Spicing up foods may aid diabetics’ health
ALEXANDRIA, Va. A recent study in the Journal of Medicinal Food found that the majority of spices and herbs seem to contain antioxidants that help lower inflammation caused by high blood sugar.
Twenty-four herbs and spices were tested and appear to be capable of preventing tissue damage and inflammation. Cloves, cinnamon, marjoram, sage, thyme, allspice, apple pie spice and pumpkin pie spice were among the most effective, though other spices and herbs still made an impact.
The researchers initially gained interest in such a study because of the high amount of antioxidants in herbs and spices. Between these antioxidants, the ability to inhibit tissue damage and their inexpensive prices, these food products prove they are an easy way to add a healthy element to meals.
The study did not study the direct effect of herbs and spices on diabetics, and researchers are unsure how much is necessary for significant effects. “I say add as much herbs and spies as your taste buds and tummy can take,” Lona Sandon, national spokesperson for the American Dietetic Association said. “Their potential for promoting health outweighs any risks, unless, of course, you have an allergy to a particular spice.”
Fiber-packed foods on rise
It seems that more Americans are getting the message; fiber’s good for them and they just don’t get enough of it in their diets.
Sales of the top three fiber supplements—Metamucil, Benefiber and Citrucel—totaled $106.9 million across food, drug and mass (minus Wal-Mart) outlets for the 52 weeks ended Sept. 7, representing growth of 5.2 percent, according to Information Resources Inc.
And it’s not just the laxative benefits that are driving sales of fiber supplements; there have been quite a few promotional messages around the health benefits of fiber, beyond its use as a natural laxative. The American Heart Association, for example, cited the cholesterol-lowering benefits of fiber.
Kellogg in the past year has parlayed its success in promoting heart-healthy breakfast foods into a line of good-for-you meal-replacement bars. Most of those bars are positioned in the meal-replacement section of pharmacy operators, but at Wal-Mart, some of those fiber-fortified bars are being sold in the digestives aisle alongside Meta-mucil, Benefiber and Citrucel.
And GlaxoSmithKline recently sponsored a sampling event at select Wal-Marts in which the company’s Citrucel fiber supplements were offered to customers walking past Wal-Mart’s health-and-wellness area along with some literature on fiber health. GlaxoSmithKline was promoting its new fiber soft chew, a new delivery system for fiber supplements, available in chocolate and caramel flavors, according to the company. GlaxoSmithKline suggested consumers take four fiber chews per sitting.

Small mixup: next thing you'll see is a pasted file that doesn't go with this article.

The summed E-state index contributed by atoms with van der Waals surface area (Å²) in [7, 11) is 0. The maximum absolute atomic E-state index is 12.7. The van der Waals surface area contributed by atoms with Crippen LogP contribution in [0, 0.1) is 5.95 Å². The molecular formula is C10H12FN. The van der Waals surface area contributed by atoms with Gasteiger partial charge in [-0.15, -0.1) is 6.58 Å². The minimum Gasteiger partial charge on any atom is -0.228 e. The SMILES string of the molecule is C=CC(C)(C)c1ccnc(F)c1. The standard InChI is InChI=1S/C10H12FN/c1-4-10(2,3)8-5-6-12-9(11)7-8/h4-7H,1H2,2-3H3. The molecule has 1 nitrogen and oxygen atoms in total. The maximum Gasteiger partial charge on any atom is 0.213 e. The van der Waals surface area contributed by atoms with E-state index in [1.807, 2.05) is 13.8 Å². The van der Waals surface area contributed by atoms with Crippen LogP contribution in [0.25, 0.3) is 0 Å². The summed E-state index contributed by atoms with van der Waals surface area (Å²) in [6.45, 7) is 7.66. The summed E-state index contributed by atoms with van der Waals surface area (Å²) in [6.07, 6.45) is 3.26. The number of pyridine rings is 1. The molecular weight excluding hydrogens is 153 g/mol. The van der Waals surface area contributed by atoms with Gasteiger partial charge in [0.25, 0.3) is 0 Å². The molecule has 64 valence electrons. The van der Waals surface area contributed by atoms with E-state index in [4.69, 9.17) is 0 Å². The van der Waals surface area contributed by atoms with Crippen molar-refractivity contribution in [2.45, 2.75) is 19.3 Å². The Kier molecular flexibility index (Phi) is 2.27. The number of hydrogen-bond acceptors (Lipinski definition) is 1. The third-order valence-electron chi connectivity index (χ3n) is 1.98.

Novartis Consumer Health also recently introduced a new delivery system to the fiber category—a stick-pack format, making it more convenient for on-the-go consumers to take up to 3 grams of fiber with their bottled water. The new fiber stick pack, part of the Benefiber family of products, is flavored cherry-pomegranate.
Steal this column
I routinely take shots at politicos and policy wonks who I believe just don’t get it as it relates to the issues that matter to community pharmacy. So, it was refreshing to hear some of our country’s leaders talk about what e-prescribing could do to transform health care from the highly fragmented, robust and rapidly growing sector of the nation’s economy, as Leavitt noted during his opening comments, to a system where key stakeholders actually communicate.
Detractors have pointed to the privacy issue. That’s kind of silly, as Leavitt, and Carcieri before him, pointed out—granted, I am paraphrasing a bit here because that’s what it sounded like to me. The privacy issues around e-health are, in a word—one Carcieri actually used—solvable.
How can he be so sure? Every day billions of people use ATM cards in machines all over the world that are not part of the banks that hold their money, with a reasonable expectation that no one else will see their banking records.
While the overarching purpose of the event was no doubt to promote physician adoption of e-prescribing software, sometime during the course of the event it occurred to me that the real opportunity to drive e-prescribing is to get the consumer on board.
The reality, as Paul Cotton, a senior lobbyist for AARP, explained, is that “when consumers start to learn about it, they want it.” According to a recent survey of AARP members, 9-out-of-10 older Americans want e-prescribing to enable their doctors to:
But it’s more than just telling consumers the positive story about what e-prescribing means for them; I believe Americans need to understand the negative implications of not moving forward with widespread physician adoption as soon as possible and what it means as an important first step to the creation of a national healthcare information technology infrastructure—and what it means for America to continue to limp along without one.
Because as it stands right now, their personal health records and medical histories are captured in countless manila folders in the filing cabinets of every physician that has ever treated them. And guess what? They can’t talk to each other, and, as a result, each one is an incomplete record. Carcieri believes he has 30 or more manila folders of his own stored in doctors’ offices across Rhode Island.
That means if you got hit by a bus tomorrow, it is likely the ER would know nothing about you by the time you got there. “Meanwhile, FedEx can tell you where a package will be anywhere in the world three hours from now,” Carcieri said.
Tell that story to as many consumers as you can and see what happens with e-prescribing over the next few years. You can steal this column if you need to.